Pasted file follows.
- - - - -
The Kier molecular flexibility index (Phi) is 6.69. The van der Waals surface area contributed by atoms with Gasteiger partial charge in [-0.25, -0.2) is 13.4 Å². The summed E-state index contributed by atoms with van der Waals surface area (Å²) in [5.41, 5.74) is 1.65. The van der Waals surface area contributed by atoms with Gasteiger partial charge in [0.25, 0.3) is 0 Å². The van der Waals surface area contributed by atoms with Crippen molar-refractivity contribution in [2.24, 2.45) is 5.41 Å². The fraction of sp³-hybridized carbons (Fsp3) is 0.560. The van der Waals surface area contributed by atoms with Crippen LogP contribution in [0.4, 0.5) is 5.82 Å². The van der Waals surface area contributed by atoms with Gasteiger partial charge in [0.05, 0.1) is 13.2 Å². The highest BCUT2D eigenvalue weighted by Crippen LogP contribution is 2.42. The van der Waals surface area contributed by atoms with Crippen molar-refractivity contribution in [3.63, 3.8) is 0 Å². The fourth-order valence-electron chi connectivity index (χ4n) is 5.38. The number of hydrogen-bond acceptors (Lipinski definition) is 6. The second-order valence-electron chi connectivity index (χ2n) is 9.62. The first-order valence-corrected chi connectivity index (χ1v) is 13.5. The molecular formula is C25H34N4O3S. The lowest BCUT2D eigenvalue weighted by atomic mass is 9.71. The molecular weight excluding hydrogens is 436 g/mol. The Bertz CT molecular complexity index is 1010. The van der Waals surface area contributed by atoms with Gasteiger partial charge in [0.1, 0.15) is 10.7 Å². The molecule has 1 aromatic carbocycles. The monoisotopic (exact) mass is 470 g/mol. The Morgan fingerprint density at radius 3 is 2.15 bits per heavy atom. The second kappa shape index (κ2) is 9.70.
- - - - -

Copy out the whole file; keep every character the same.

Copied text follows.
The Kier molecular flexibility index (Phi) is 6.69. The van der Waals surface area contributed by atoms with Gasteiger partial charge in [-0.25, -0.2) is 13.4 Å². The summed E-state index contributed by atoms with van der Waals surface area (Å²) in [5.41, 5.74) is 1.65. The van der Waals surface area contributed by atoms with Gasteiger partial charge in [0.25, 0.3) is 0 Å². The van der Waals surface area contributed by atoms with Crippen molar-refractivity contribution in [2.24, 2.45) is 5.41 Å². The fraction of sp³-hybridized carbons (Fsp3) is 0.560. The van der Waals surface area contributed by atoms with Crippen LogP contribution in [0.4, 0.5) is 5.82 Å². The van der Waals surface area contributed by atoms with Gasteiger partial charge in [0.05, 0.1) is 13.2 Å². The highest BCUT2D eigenvalue weighted by Crippen LogP contribution is 2.42. The van der Waals surface area contributed by atoms with Crippen molar-refractivity contribution in [3.63, 3.8) is 0 Å². The fourth-order valence-electron chi connectivity index (χ4n) is 5.38. The number of hydrogen-bond acceptors (Lipinski definition) is 6. The second-order valence-electron chi connectivity index (χ2n) is 9.62. The first-order valence-corrected chi connectivity index (χ1v) is 13.5. The molecular formula is C25H34N4O3S. The lowest BCUT2D eigenvalue weighted by atomic mass is 9.71. The molecular weight excluding hydrogens is 436 g/mol. The Bertz CT molecular complexity index is 1010. The van der Waals surface area contributed by atoms with Gasteiger partial charge in [0.1, 0.15) is 10.7 Å². The molecule has 1 aromatic carbocycles. The monoisotopic (exact) mass is 470 g/mol. The Morgan fingerprint density at radius 3 is 2.15 bits per heavy atom. The second kappa shape index (κ2) is 9.70.